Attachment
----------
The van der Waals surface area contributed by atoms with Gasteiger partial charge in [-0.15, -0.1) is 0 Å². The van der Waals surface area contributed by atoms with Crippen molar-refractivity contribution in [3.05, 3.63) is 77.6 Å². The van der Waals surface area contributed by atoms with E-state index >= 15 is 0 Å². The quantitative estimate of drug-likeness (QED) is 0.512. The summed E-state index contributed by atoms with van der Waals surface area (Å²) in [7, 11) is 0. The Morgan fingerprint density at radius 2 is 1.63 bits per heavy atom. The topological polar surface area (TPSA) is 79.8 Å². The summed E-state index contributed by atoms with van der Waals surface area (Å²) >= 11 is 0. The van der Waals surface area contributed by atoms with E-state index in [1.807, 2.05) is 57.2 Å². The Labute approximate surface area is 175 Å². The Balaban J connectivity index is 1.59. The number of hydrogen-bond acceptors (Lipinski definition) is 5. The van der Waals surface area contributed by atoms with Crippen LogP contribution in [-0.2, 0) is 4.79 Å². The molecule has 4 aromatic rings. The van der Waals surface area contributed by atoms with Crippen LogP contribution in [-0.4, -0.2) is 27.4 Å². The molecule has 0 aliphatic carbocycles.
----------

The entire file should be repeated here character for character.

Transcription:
The van der Waals surface area contributed by atoms with Gasteiger partial charge in [-0.15, -0.1) is 0 Å². The van der Waals surface area contributed by atoms with Crippen molar-refractivity contribution in [3.05, 3.63) is 77.6 Å². The van der Waals surface area contributed by atoms with E-state index >= 15 is 0 Å². The quantitative estimate of drug-likeness (QED) is 0.512. The summed E-state index contributed by atoms with van der Waals surface area (Å²) in [7, 11) is 0. The Morgan fingerprint density at radius 2 is 1.63 bits per heavy atom. The topological polar surface area (TPSA) is 79.8 Å². The summed E-state index contributed by atoms with van der Waals surface area (Å²) >= 11 is 0. The van der Waals surface area contributed by atoms with E-state index in [1.807, 2.05) is 57.2 Å². The Labute approximate surface area is 175 Å². The Balaban J connectivity index is 1.59. The number of hydrogen-bond acceptors (Lipinski definition) is 5. The van der Waals surface area contributed by atoms with Crippen LogP contribution in [-0.2, 0) is 4.79 Å². The molecule has 4 aromatic rings. The van der Waals surface area contributed by atoms with Crippen LogP contribution in [-0.4, -0.2) is 27.4 Å². The molecule has 0 aliphatic carbocycles.